She offers to swing by his place again later that night, believing that someone in that large estate will take care of the dog.
Se-joo reads up on the Thompson submachine gun at a bookstore, where he notices a book written by another author. Just then, that very author appears behind him: BAEK TAE-MIN (Kwak Shi-yang), who invites him out for coffee. Se-joo initially brushes him off before realizing that they’re being watched, and accepts.
Tae-min dishes to Se-joo about his family: his father is also a famed writer who will publish an entire series soon, his mother still paints, and his younger sister is in France. Se-joo isn’t interested despite having previously lived with Tae-min and his family.
He finds talking about the past boring even if as an orphan, he once considered living with Tae-min’s family as a present. Tae-min is sorry for how things ended, but Se-joo fires back, “Does it make you feel better to talk like that?”
Although putting on a facade for business reasons is doable, he finds doing so much harder for personal matters. Tae-min says his father worries about Se-joo writing such “dangerous words,” but Se-joo retorts those so-called dangerous words were written ten years ago… when Tae-min’s father ruined both of their lives.
“Could there be anything more dangerous than that?” Se-joo poses, then advises him to write nonstop like he does, words that stick with Tae-min.
Se-joo returns home to hear music playing from his office. As he goes to turn off the record player, a pair of eyes in a portrait follow him. Creepy. He then walks over to his desk and feels an eerie presence in the room.
He goes to close the window when he sees the fortune about some muses being uninvited guests on his windowsill. He calls out into the darkness and hears the doorbell ring. It’s Seol and the dog, and she explains the gate was unlocked when she rang the doorbell.
She assures him that his gate is locked now and is here about the dog. Se-joo advises her to be more creative since his locked gate always seems to be oddly open for her. He credits her for trying to use a dog to let a person’s guards down when she broke into his house.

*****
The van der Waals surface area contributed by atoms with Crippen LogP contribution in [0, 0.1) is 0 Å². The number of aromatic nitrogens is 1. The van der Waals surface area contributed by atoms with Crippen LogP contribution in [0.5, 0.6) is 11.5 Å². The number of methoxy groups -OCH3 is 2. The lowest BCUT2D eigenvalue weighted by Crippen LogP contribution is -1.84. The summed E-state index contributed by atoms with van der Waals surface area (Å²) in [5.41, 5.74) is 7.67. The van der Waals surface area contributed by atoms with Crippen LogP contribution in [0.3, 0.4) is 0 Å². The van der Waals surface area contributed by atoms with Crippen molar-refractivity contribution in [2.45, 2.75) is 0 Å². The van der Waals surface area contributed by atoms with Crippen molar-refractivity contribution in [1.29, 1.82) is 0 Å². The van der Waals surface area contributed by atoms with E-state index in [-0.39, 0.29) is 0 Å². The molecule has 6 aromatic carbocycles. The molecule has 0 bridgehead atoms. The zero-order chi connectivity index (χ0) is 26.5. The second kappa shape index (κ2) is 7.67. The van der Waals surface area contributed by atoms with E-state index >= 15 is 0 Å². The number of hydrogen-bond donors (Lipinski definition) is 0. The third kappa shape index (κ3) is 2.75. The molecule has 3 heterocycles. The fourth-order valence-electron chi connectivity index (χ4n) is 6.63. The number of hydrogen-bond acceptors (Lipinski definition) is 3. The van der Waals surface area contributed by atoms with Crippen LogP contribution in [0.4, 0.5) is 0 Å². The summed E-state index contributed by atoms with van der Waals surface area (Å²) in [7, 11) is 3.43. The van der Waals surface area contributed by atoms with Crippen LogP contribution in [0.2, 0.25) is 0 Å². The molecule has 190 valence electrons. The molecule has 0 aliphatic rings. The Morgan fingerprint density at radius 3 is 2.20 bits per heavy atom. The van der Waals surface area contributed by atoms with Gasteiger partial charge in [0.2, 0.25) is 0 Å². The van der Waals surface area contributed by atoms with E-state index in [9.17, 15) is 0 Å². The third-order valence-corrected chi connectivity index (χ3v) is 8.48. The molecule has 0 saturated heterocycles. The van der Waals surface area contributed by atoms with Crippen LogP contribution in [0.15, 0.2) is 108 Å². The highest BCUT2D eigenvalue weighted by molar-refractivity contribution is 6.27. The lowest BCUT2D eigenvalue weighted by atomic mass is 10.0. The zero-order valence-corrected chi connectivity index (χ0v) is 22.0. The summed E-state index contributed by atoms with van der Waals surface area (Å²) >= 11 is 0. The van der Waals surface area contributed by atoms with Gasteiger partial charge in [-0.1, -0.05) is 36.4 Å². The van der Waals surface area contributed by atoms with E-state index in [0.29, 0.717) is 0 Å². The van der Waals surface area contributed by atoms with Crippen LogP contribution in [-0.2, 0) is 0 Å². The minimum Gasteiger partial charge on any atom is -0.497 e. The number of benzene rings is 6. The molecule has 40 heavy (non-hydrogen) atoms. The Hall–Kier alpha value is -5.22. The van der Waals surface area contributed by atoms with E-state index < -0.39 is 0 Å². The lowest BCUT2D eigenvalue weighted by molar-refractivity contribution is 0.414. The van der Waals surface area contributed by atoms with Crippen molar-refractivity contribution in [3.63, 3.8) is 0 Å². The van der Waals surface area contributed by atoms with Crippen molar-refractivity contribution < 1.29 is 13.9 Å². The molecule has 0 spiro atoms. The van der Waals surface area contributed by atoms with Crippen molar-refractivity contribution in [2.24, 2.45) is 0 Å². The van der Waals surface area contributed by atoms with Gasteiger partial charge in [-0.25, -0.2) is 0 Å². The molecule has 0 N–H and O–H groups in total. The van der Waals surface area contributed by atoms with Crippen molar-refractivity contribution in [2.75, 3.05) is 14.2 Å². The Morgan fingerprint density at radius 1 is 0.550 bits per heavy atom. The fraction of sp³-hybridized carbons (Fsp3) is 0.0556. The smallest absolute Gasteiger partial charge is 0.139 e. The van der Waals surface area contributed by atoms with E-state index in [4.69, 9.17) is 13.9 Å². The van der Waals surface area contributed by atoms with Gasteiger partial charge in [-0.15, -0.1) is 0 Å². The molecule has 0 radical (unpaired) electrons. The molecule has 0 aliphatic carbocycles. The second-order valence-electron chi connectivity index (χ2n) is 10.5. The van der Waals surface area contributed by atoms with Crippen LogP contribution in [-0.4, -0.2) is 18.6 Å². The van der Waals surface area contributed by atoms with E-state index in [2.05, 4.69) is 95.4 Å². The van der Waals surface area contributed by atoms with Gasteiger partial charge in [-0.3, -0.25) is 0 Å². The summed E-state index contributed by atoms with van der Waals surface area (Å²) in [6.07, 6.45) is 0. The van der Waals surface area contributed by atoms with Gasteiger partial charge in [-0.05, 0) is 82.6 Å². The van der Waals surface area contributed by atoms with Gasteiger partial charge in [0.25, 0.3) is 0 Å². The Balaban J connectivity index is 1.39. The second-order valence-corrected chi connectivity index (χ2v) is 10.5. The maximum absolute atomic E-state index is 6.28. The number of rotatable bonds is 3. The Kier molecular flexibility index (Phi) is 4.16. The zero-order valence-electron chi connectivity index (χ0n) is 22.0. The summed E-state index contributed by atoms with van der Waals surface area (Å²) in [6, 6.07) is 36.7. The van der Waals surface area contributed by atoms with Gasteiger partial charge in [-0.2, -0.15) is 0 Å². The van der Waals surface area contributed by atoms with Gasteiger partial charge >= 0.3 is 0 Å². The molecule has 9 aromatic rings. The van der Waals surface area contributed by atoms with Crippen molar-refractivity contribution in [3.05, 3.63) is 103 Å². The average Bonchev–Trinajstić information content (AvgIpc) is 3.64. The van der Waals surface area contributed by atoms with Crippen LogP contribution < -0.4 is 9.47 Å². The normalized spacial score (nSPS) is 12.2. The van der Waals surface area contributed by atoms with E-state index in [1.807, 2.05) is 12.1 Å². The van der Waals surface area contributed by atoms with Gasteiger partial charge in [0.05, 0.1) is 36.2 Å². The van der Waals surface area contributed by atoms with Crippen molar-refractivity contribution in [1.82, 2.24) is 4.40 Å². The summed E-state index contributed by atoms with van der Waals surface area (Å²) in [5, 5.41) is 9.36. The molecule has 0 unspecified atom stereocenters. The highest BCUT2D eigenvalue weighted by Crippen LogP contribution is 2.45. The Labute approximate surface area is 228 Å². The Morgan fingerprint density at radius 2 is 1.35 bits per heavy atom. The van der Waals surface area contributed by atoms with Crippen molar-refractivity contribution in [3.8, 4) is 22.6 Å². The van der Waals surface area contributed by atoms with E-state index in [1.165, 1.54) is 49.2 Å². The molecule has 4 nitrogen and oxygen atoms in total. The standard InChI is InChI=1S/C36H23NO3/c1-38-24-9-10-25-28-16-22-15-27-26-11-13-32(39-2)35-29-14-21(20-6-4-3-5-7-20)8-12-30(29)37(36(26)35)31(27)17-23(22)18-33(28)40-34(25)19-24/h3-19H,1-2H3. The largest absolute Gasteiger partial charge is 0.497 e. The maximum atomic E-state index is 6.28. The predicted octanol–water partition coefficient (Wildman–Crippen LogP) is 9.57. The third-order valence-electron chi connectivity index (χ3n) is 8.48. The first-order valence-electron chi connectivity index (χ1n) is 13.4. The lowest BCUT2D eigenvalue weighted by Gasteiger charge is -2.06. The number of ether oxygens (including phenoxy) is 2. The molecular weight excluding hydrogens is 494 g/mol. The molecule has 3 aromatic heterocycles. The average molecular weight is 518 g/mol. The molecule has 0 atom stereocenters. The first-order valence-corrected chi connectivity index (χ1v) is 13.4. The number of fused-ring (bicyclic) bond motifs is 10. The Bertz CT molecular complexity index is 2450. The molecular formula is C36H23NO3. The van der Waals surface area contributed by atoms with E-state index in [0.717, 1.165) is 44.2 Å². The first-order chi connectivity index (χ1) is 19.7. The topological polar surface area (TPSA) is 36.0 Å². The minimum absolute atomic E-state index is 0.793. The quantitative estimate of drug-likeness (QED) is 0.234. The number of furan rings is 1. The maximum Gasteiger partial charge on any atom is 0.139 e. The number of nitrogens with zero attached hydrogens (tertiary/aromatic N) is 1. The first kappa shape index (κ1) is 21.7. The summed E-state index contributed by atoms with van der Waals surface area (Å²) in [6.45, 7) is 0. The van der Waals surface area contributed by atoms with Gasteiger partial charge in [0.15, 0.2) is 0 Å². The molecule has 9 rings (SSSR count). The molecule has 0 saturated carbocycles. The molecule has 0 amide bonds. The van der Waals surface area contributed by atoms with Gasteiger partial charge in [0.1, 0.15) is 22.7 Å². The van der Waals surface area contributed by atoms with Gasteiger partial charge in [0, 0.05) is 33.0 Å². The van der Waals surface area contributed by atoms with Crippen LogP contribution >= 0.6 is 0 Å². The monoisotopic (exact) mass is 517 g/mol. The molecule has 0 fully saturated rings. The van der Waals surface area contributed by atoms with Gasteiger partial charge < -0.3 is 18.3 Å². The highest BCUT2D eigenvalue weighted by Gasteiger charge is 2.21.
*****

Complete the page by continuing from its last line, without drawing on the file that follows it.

Seol refutes the accusation, but Se-joo is quick to size up the people who claim to be superfans. They usually become obsessed with him saying they like and respect him, but once their idealized perceptions of him shatter, they blackmail him. He tells her to get lost before he calls the police because “I don’t need a fan like you.”
She’s speechless but keeps her tears in check and takes the dog with her since Se-joo doesn’t seem interested.
She stops outside a Subway where she used to work (let’s just move past this) and Se-joo used to frequent, ordering the same thing every day and eating leftovers. Even back then, she guessed he came here to write. Then she breaks out of her reverie when the dog runs.
In Se-joo’s home office, Past Seol’s voice reverberates in his head. He reaches for his sleeping pills, and then the power in his entire house goes out. Irritated, he asks who’s out there, and wonders if it’s Seol.
But then a male voice responds: “Writer-nim, do you not remember me?” The man in black appears from the shadows, saying that he sent Se-joo emails and letters every day for three years. Taking stock of the gun, Se-joo tells him to put it down.
The man in black says Se-joo never wrote him back, but believed that the writer was sending him a message through his book and followed the book’s advice to eliminate everyone who bothered him.
Taken aback, Se-joo asks if he committed murder after reading one of his books, to which the man in black replies, “That’s what you told me to do.” He wants to know why the protagonist dies at the end when all he did was take out the dregs of society.
Se-joo cries out that the book wasn’t based on the intruder’s life, but the man in black raises his gun, and the lights flicker as he yells, “Don’t lie to my face! I told you that story!”
He charges at Se-joo, screaming, “Your novel destroyed my life!” and Se-joo grabs him before the gun goes off. Pinning him to the ground, Se-joo punches him and lunges for the gun, only to be thwarted by his attacker.
The man in black grabs the gun and points it in Se-joo’s direction. Two shots ring out in the darkness, and then the power flicker back on. Se-joo finds himself unharmed and looks up…